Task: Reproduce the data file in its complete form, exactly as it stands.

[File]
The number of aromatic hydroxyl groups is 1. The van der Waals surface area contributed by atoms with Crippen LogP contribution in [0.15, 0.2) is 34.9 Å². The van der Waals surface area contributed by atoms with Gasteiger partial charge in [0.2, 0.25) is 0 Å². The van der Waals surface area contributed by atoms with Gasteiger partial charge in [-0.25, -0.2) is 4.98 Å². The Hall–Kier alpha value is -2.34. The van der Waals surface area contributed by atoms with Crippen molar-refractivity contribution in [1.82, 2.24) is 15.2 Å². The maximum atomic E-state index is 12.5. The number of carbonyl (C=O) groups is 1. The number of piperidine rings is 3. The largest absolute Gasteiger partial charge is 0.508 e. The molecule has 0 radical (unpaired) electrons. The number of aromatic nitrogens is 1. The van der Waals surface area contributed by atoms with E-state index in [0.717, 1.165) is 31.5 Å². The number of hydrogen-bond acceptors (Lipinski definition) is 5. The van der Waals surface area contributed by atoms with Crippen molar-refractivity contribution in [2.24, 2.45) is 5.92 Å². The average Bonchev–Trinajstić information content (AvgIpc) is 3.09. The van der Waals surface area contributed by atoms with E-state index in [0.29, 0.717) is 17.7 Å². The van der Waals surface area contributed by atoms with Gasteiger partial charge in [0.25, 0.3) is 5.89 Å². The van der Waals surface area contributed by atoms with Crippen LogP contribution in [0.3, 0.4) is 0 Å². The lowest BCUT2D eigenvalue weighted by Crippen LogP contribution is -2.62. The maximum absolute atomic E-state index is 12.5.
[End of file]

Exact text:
The number of aromatic hydroxyl groups is 1. The van der Waals surface area contributed by atoms with Crippen LogP contribution in [0.15, 0.2) is 34.9 Å². The van der Waals surface area contributed by atoms with Gasteiger partial charge in [0.2, 0.25) is 0 Å². The van der Waals surface area contributed by atoms with Gasteiger partial charge in [-0.25, -0.2) is 4.98 Å². The Hall–Kier alpha value is -2.34. The van der Waals surface area contributed by atoms with Crippen molar-refractivity contribution in [1.82, 2.24) is 15.2 Å². The maximum atomic E-state index is 12.5. The number of carbonyl (C=O) groups is 1. The number of piperidine rings is 3. The largest absolute Gasteiger partial charge is 0.508 e. The molecule has 0 radical (unpaired) electrons. The number of aromatic nitrogens is 1. The van der Waals surface area contributed by atoms with E-state index in [0.717, 1.165) is 31.5 Å². The number of hydrogen-bond acceptors (Lipinski definition) is 5. The van der Waals surface area contributed by atoms with Crippen molar-refractivity contribution in [2.24, 2.45) is 5.92 Å². The average Bonchev–Trinajstić information content (AvgIpc) is 3.09. The van der Waals surface area contributed by atoms with E-state index in [0.29, 0.717) is 17.7 Å². The van der Waals surface area contributed by atoms with Gasteiger partial charge in [0.25, 0.3) is 5.89 Å². The van der Waals surface area contributed by atoms with Crippen LogP contribution in [0.3, 0.4) is 0 Å². The lowest BCUT2D eigenvalue weighted by Crippen LogP contribution is -2.62. The maximum absolute atomic E-state index is 12.5.